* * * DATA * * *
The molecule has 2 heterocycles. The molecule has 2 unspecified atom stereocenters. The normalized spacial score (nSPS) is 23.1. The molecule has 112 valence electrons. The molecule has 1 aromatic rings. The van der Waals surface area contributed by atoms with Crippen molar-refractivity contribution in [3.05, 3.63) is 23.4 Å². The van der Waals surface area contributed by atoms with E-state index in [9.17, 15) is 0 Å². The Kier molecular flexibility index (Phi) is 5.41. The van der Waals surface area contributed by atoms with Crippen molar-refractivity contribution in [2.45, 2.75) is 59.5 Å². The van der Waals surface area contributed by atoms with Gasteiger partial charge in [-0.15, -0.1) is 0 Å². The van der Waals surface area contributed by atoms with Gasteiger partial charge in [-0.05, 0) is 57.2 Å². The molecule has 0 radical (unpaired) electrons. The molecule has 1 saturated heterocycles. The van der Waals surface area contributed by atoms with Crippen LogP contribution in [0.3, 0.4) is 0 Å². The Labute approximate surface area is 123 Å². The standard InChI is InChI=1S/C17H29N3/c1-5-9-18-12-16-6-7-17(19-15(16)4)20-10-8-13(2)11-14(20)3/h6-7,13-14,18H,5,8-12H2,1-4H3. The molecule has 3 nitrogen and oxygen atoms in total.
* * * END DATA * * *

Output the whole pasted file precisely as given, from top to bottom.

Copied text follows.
The molecule has 2 heterocycles. The molecule has 2 unspecified atom stereocenters. The normalized spacial score (nSPS) is 23.1. The molecule has 112 valence electrons. The molecule has 1 aromatic rings. The van der Waals surface area contributed by atoms with Crippen molar-refractivity contribution in [3.05, 3.63) is 23.4 Å². The van der Waals surface area contributed by atoms with E-state index in [9.17, 15) is 0 Å². The Kier molecular flexibility index (Phi) is 5.41. The van der Waals surface area contributed by atoms with Crippen molar-refractivity contribution in [2.45, 2.75) is 59.5 Å². The van der Waals surface area contributed by atoms with Gasteiger partial charge in [-0.15, -0.1) is 0 Å². The van der Waals surface area contributed by atoms with Gasteiger partial charge in [-0.05, 0) is 57.2 Å². The molecule has 0 radical (unpaired) electrons. The molecule has 1 saturated heterocycles. The van der Waals surface area contributed by atoms with Crippen LogP contribution in [0.3, 0.4) is 0 Å². The Labute approximate surface area is 123 Å². The standard InChI is InChI=1S/C17H29N3/c1-5-9-18-12-16-6-7-17(19-15(16)4)20-10-8-13(2)11-14(20)3/h6-7,13-14,18H,5,8-12H2,1-4H3. The molecule has 3 nitrogen and oxygen atoms in total.